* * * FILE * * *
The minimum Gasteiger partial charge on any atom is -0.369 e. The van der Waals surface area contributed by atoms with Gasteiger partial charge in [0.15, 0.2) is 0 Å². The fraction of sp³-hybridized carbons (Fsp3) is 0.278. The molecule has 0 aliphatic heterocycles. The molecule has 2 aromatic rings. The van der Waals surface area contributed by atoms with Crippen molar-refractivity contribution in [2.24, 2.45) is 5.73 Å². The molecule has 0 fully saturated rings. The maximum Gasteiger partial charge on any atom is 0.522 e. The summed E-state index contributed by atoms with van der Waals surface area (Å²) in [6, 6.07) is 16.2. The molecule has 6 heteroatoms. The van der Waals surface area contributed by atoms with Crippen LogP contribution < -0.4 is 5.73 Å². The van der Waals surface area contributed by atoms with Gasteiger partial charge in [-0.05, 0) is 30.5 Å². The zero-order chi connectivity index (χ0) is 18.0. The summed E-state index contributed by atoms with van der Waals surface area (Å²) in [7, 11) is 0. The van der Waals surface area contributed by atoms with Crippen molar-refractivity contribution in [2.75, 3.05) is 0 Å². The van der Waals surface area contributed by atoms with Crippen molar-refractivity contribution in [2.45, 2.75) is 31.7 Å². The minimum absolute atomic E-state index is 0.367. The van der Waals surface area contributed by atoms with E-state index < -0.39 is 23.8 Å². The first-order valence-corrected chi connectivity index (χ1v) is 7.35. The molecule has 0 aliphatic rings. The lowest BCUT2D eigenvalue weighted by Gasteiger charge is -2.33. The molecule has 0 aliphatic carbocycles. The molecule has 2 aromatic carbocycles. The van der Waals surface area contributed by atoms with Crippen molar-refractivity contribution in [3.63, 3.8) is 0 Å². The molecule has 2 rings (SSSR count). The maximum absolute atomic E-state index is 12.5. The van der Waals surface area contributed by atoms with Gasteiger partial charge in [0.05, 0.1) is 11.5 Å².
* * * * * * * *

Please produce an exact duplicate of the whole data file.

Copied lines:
The minimum Gasteiger partial charge on any atom is -0.369 e. The van der Waals surface area contributed by atoms with Gasteiger partial charge in [0.15, 0.2) is 0 Å². The fraction of sp³-hybridized carbons (Fsp3) is 0.278. The molecule has 0 aliphatic heterocycles. The molecule has 2 aromatic rings. The van der Waals surface area contributed by atoms with Crippen molar-refractivity contribution in [2.24, 2.45) is 5.73 Å². The molecule has 0 fully saturated rings. The maximum Gasteiger partial charge on any atom is 0.522 e. The summed E-state index contributed by atoms with van der Waals surface area (Å²) in [6, 6.07) is 16.2. The molecule has 6 heteroatoms. The van der Waals surface area contributed by atoms with Crippen LogP contribution < -0.4 is 5.73 Å². The van der Waals surface area contributed by atoms with Gasteiger partial charge in [-0.05, 0) is 30.5 Å². The zero-order chi connectivity index (χ0) is 18.0. The summed E-state index contributed by atoms with van der Waals surface area (Å²) in [7, 11) is 0. The van der Waals surface area contributed by atoms with Crippen molar-refractivity contribution in [2.75, 3.05) is 0 Å². The van der Waals surface area contributed by atoms with Crippen molar-refractivity contribution in [2.45, 2.75) is 31.7 Å². The minimum absolute atomic E-state index is 0.367. The van der Waals surface area contributed by atoms with E-state index < -0.39 is 23.8 Å². The first-order valence-corrected chi connectivity index (χ1v) is 7.35. The molecule has 0 aliphatic rings. The lowest BCUT2D eigenvalue weighted by Gasteiger charge is -2.33. The molecule has 0 aliphatic carbocycles. The molecule has 2 aromatic carbocycles. The van der Waals surface area contributed by atoms with Crippen molar-refractivity contribution in [3.63, 3.8) is 0 Å². The molecule has 2 rings (SSSR count). The maximum absolute atomic E-state index is 12.5. The van der Waals surface area contributed by atoms with Gasteiger partial charge in [0.05, 0.1) is 11.5 Å².